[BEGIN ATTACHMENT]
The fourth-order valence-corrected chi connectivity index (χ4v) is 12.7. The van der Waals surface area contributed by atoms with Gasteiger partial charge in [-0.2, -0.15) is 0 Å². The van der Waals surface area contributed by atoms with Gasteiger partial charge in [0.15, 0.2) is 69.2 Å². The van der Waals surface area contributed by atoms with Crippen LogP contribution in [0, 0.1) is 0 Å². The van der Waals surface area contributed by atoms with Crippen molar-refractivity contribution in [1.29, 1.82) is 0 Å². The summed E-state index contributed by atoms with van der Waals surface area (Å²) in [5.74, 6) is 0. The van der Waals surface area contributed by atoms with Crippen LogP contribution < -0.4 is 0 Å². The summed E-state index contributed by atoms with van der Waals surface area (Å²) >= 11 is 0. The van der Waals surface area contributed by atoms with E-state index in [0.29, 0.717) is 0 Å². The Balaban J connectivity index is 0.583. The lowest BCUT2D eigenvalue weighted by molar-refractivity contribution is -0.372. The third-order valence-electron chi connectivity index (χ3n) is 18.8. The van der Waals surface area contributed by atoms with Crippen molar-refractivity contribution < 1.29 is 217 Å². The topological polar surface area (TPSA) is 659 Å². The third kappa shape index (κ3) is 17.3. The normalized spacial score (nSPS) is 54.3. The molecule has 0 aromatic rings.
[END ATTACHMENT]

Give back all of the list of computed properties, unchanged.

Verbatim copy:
The fourth-order valence-corrected chi connectivity index (χ4v) is 12.7. The van der Waals surface area contributed by atoms with Gasteiger partial charge in [-0.2, -0.15) is 0 Å². The van der Waals surface area contributed by atoms with Gasteiger partial charge in [0.15, 0.2) is 69.2 Å². The van der Waals surface area contributed by atoms with Crippen LogP contribution in [0, 0.1) is 0 Å². The van der Waals surface area contributed by atoms with Crippen molar-refractivity contribution in [1.29, 1.82) is 0 Å². The summed E-state index contributed by atoms with van der Waals surface area (Å²) in [5.74, 6) is 0. The van der Waals surface area contributed by atoms with Crippen LogP contribution < -0.4 is 0 Å². The summed E-state index contributed by atoms with van der Waals surface area (Å²) >= 11 is 0. The van der Waals surface area contributed by atoms with E-state index in [0.29, 0.717) is 0 Å². The Balaban J connectivity index is 0.583. The lowest BCUT2D eigenvalue weighted by molar-refractivity contribution is -0.372. The third-order valence-electron chi connectivity index (χ3n) is 18.8. The van der Waals surface area contributed by atoms with Crippen molar-refractivity contribution < 1.29 is 217 Å². The topological polar surface area (TPSA) is 659 Å². The third kappa shape index (κ3) is 17.3. The normalized spacial score (nSPS) is 54.3. The molecule has 0 aromatic rings.